For me, F stands for fearless, fighter, forward….
There was unfortunately one instance back at UCLA where it did mean Failure. On my permanent undergraduate transcript is one of the ugliest things you can see- an F in my junior year Chemistry lab. Not a withdrawal, not a C-, but a full-fledged F.
Here’s what honestly happened (and this is practically verbatim from my secondary application answer) – the quarter I was taking that lab, the professor was teaching two identical sections: one at 8:00 am, and one at 10:00 am. He gave us permission to attend either lecture time, as long as we took our midterms and finals on the days for the section we were actually enrolled in (…some of you can already see where this is going). I had an on campus job that started at 7:00 am, so I would work from 7:00 am until 9:45 am and head over to the 10:00 am lecture. After ten weeks of this routine, my brain got used to that schedule… and low and behold, I wrote down the wrong final exam time in my calendar. The insult to injury was when I figured it all out, I was actually studying for that final in the library right next to the building during the time MY final was being proctored. Can you say OUCH.
Fast forward… begging and pleading with both the professor and the department head did nothing to change my fate. Not only did I have to take the F, I had to repeat the entire course the next quarter. I will never forget that walk back to my apartment- I held my head in my hands and really thought it was ALL over. I didn’t think there would ever be a way to come back from that.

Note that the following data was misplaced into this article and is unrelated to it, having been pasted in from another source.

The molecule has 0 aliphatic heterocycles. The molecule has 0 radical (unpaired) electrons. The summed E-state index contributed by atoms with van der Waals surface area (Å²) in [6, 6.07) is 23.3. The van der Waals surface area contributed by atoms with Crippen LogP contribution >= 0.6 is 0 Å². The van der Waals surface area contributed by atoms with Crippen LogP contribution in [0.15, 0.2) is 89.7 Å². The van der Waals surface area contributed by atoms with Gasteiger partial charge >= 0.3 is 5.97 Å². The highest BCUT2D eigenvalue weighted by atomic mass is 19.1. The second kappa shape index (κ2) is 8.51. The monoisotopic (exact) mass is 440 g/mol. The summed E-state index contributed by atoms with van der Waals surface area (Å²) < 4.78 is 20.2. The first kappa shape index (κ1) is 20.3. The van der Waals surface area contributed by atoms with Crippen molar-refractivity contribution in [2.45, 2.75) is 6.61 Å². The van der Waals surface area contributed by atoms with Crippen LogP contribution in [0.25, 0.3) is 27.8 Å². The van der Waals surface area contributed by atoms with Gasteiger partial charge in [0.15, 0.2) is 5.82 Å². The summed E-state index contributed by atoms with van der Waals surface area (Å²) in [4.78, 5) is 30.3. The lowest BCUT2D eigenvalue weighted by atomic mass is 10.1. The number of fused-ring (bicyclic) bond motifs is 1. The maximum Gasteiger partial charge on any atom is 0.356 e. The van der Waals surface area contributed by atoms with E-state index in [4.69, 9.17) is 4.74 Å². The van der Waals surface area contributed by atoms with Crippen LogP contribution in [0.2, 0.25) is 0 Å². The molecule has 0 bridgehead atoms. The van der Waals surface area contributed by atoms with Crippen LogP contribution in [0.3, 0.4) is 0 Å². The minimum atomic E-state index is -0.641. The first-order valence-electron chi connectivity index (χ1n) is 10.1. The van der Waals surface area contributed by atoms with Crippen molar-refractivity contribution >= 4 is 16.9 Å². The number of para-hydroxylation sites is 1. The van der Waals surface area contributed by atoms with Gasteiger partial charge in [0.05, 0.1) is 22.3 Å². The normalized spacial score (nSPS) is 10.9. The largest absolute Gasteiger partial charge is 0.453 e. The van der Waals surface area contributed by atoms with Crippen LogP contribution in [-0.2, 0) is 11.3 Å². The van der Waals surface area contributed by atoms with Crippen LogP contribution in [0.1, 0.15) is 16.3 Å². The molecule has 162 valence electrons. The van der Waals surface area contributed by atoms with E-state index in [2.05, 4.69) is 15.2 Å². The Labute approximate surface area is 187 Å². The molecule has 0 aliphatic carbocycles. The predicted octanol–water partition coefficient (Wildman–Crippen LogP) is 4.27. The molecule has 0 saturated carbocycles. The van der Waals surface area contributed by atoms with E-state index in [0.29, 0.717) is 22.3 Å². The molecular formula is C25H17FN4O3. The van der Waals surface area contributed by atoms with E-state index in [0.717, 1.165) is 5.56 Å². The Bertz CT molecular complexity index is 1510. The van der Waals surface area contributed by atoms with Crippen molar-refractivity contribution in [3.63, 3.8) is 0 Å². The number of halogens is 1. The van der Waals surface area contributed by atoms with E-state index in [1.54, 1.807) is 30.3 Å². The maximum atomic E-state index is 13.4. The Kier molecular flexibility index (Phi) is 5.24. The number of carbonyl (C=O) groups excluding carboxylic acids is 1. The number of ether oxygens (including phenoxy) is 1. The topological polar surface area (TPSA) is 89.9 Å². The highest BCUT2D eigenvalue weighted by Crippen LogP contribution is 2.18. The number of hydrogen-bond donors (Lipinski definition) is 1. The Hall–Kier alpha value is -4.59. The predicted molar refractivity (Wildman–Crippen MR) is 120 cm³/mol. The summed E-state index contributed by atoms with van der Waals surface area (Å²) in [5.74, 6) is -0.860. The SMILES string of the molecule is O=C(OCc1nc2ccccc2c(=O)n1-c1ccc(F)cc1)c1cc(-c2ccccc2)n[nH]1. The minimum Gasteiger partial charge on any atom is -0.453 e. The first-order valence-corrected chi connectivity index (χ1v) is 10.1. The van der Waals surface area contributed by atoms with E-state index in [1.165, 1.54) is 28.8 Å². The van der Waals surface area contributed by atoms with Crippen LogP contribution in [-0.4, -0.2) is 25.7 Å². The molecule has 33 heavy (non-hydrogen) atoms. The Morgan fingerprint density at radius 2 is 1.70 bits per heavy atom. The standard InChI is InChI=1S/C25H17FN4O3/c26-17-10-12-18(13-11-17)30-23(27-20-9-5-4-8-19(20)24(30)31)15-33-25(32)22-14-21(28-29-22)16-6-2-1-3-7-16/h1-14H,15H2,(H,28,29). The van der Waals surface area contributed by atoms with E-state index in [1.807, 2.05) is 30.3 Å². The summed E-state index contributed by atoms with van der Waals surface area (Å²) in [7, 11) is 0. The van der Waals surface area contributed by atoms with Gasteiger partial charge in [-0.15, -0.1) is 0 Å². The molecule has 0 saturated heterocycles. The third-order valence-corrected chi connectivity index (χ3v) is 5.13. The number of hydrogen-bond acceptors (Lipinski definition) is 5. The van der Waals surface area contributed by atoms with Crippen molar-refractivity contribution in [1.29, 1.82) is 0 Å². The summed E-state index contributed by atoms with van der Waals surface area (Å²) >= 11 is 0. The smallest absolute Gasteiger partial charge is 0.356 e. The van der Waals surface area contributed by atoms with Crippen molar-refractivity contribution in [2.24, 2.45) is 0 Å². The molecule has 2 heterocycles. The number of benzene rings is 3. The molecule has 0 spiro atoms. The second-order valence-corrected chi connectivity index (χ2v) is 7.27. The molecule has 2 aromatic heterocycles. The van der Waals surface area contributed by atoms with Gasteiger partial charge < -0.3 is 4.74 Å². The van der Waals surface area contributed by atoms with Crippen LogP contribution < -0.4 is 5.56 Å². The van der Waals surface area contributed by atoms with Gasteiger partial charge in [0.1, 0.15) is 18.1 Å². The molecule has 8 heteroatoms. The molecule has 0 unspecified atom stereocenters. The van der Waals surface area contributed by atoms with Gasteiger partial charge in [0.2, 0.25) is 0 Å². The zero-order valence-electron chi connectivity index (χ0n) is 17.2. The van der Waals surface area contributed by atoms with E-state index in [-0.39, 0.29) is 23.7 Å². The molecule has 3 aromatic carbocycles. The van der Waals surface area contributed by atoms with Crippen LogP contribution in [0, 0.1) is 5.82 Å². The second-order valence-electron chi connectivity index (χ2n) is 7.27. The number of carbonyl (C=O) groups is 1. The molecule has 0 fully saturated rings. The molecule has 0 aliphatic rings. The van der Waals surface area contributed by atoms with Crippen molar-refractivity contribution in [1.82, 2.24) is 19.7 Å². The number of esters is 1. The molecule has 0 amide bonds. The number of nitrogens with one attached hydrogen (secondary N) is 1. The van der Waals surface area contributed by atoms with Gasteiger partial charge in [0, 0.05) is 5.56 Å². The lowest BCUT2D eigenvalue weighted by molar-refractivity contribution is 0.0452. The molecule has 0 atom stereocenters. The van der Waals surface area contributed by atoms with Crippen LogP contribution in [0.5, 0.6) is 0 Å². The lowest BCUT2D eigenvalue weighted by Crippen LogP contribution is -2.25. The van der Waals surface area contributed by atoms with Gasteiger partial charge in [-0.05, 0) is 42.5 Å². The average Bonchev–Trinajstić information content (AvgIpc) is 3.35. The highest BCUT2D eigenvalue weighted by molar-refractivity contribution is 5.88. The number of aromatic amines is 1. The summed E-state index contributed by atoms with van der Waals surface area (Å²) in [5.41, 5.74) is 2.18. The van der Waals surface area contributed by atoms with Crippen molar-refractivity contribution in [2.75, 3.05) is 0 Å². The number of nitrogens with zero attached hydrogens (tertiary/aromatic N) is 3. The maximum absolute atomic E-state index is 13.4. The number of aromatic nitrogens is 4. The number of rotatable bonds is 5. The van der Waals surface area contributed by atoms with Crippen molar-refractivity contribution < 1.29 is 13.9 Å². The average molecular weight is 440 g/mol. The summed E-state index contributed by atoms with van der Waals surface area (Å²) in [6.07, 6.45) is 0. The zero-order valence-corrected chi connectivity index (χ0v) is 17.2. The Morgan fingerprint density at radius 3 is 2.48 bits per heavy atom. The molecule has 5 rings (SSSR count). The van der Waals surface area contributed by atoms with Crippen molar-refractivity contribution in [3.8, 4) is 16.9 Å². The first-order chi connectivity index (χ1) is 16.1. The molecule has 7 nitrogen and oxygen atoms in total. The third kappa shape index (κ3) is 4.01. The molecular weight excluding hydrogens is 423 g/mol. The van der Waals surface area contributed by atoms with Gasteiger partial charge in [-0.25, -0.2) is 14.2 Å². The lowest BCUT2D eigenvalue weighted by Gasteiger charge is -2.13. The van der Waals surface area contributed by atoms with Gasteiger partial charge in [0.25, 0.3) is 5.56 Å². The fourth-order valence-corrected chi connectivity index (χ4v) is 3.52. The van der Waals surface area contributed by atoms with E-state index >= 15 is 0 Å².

What the admissions committees will want to hear is a much shorter version of that story: that you realize you failed, but much more importantly that you LEARNED and ADAPTED from that failure. This is where I started to change my mind about what that F really stood for. It made me fight so hard for everything I accomplished after that. It made me walk towards the sun and move forward. It made me fearless, knowing the one of the worst academic tragedies was already behind me.
If any part of this sounds like something that’s happened to you (and the lovely Andrea @lifeasapa has a great YouTube video where she admits one of her biggest academic mistakes: you can view it here) know that it has happened to LOTS of other people. And you DO make it through to the other side.
This whole process is about ownership: owning your mistakes, owning your future, owning your passion for this profession… the admissions committees know you’re human. Otherwise PAs would all be robots. 😉